Organiser: Gavin Bell
Weighting: 6 CATS
Electronic instrumentation is widely used in virtually all areas of experimental physics. Whilst it is not essential for all experimental physicists to know, for example, how to make a low noise amplifier, it is extremely useful for them to have some knowledge of electronics. This workshop (and the one next year) introduce some of the basic electronics which is used regularly by physicists.
To cover the design and operation of some basic electronic circuits and to familiarise students with the electronic instrumentation used to investigate and monitor circuit performance.
On completion of the module you should be able to:
- Describe how simple circuits involving resistors, capacitors and diodes respond to applied steady and alternating voltages. Describe the behaviour of voltage dividers, capacitor charging, high and low pass filters and a rectifying circuit.
- Describe n and p-type semiconductors, their application in diodes and bipolar transistors and current flow in these devices when steady voltages are applied. Describe how the bipolar transistor can be used in constant current, common emitter amplifier and switching circuits and provide some design input to this circuitry.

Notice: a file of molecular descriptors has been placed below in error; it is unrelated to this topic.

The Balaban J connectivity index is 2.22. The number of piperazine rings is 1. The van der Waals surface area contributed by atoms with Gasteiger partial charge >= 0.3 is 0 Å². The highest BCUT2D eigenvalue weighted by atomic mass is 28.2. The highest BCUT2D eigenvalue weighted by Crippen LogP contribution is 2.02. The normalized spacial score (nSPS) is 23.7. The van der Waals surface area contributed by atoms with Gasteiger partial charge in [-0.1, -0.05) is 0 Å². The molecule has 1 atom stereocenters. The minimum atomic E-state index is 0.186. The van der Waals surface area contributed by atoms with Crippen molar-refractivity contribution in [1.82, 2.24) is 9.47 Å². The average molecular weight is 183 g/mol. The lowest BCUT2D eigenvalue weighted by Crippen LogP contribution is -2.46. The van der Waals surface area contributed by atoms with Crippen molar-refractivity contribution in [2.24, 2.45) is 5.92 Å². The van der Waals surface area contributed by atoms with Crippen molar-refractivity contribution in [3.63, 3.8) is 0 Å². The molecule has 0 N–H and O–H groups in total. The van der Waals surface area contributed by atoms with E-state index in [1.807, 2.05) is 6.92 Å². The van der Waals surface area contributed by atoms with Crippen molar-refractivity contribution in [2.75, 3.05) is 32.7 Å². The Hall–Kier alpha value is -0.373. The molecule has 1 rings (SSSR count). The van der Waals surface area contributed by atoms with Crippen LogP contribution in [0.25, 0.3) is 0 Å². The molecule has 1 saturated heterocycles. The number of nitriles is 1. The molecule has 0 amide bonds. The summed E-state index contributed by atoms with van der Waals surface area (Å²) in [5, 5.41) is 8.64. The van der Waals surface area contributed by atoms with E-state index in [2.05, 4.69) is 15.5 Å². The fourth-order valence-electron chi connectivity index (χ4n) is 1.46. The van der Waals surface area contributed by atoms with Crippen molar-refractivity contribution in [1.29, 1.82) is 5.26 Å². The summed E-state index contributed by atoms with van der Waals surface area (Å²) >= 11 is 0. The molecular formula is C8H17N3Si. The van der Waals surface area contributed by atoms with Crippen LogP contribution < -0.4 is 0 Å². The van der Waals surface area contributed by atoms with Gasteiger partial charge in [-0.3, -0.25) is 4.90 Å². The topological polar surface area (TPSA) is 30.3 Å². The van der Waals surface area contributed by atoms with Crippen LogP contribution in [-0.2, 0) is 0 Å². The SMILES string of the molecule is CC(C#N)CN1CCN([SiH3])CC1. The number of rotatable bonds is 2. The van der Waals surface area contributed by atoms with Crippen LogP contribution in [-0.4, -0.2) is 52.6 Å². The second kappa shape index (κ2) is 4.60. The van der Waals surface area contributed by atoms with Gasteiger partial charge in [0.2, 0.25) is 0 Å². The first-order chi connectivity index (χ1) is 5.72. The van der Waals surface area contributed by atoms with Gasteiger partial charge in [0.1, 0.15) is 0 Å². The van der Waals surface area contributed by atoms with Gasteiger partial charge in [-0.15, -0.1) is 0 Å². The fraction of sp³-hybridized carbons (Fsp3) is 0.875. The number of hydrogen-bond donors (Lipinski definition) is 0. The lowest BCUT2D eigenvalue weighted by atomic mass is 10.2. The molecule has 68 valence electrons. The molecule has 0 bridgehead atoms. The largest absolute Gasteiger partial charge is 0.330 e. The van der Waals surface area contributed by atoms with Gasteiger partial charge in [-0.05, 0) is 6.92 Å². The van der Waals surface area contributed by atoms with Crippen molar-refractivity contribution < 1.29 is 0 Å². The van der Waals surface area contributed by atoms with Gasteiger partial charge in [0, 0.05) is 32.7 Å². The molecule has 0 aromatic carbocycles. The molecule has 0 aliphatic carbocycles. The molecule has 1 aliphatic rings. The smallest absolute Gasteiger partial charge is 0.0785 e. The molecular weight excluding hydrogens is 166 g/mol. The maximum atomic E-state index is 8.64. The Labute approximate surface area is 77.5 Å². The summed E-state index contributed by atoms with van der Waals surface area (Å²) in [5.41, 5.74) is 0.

- Describe the principal characteristics of the operational amplifier (op-amp) and how it can be used in basic electronic circuits such as non-inverting/inverting/summing/differential amplifiers, buffer circuits and integrating/differentiating circuits.
- Give an account of the principal gates used in Boolean digital operations and their combination in logic circuits together with the determination and analysis of the switching function of some logic circuits using appropriate Boolean algebra, truth tables and Karnaugh maps.
You should also be able to use oscilloscopes, power supplies, signal generators, digital voltmeters and determine resistor values from colour coding.
The module is taught by a series of 4 workshops each addressing one of the areas identified above.
Four workshops each of 5 hours duration.
The assessment is based on your record of each experiment in your notebook, your answers to the questions asked at the end of each laboratory script and a one-hour test which will be conducted in the fifth week of term.
Recommended Texts: None